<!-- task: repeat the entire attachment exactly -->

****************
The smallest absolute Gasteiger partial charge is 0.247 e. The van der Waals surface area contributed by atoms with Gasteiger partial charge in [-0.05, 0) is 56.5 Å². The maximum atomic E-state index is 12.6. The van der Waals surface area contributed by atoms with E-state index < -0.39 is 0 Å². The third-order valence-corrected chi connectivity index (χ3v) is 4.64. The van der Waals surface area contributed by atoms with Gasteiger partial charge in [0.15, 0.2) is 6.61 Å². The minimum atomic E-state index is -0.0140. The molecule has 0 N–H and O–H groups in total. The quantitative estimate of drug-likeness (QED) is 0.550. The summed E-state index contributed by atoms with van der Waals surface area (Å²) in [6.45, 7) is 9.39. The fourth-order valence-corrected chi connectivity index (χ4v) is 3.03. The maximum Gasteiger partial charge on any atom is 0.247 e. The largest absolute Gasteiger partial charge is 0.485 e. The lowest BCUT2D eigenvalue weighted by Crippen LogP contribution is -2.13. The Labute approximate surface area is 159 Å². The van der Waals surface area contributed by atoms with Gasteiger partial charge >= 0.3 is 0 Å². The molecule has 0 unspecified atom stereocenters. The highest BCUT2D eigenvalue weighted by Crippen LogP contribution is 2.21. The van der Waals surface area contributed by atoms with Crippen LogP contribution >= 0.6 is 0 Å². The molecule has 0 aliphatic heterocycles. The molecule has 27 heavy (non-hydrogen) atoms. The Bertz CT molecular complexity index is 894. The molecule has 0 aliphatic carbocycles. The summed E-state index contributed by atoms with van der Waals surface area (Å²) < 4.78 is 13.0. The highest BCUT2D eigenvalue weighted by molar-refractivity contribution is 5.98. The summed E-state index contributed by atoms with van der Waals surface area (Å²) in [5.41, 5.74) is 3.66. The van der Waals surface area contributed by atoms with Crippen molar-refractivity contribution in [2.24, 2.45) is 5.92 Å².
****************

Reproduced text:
The smallest absolute Gasteiger partial charge is 0.247 e. The van der Waals surface area contributed by atoms with Gasteiger partial charge in [-0.05, 0) is 56.5 Å². The maximum atomic E-state index is 12.6. The van der Waals surface area contributed by atoms with E-state index < -0.39 is 0 Å². The third-order valence-corrected chi connectivity index (χ3v) is 4.64. The van der Waals surface area contributed by atoms with Gasteiger partial charge in [0.15, 0.2) is 6.61 Å². The minimum atomic E-state index is -0.0140. The molecule has 0 N–H and O–H groups in total. The quantitative estimate of drug-likeness (QED) is 0.550. The summed E-state index contributed by atoms with van der Waals surface area (Å²) in [6.45, 7) is 9.39. The fourth-order valence-corrected chi connectivity index (χ4v) is 3.03. The maximum Gasteiger partial charge on any atom is 0.247 e. The largest absolute Gasteiger partial charge is 0.485 e. The lowest BCUT2D eigenvalue weighted by Crippen LogP contribution is -2.13. The Labute approximate surface area is 159 Å². The van der Waals surface area contributed by atoms with Gasteiger partial charge >= 0.3 is 0 Å². The molecule has 0 unspecified atom stereocenters. The highest BCUT2D eigenvalue weighted by Crippen LogP contribution is 2.21. The van der Waals surface area contributed by atoms with Crippen LogP contribution >= 0.6 is 0 Å². The molecule has 0 aliphatic heterocycles. The molecule has 27 heavy (non-hydrogen) atoms. The Bertz CT molecular complexity index is 894. The molecule has 0 aliphatic carbocycles. The summed E-state index contributed by atoms with van der Waals surface area (Å²) < 4.78 is 13.0. The highest BCUT2D eigenvalue weighted by molar-refractivity contribution is 5.98. The summed E-state index contributed by atoms with van der Waals surface area (Å²) in [5.41, 5.74) is 3.66. The van der Waals surface area contributed by atoms with Crippen molar-refractivity contribution in [2.24, 2.45) is 5.92 Å².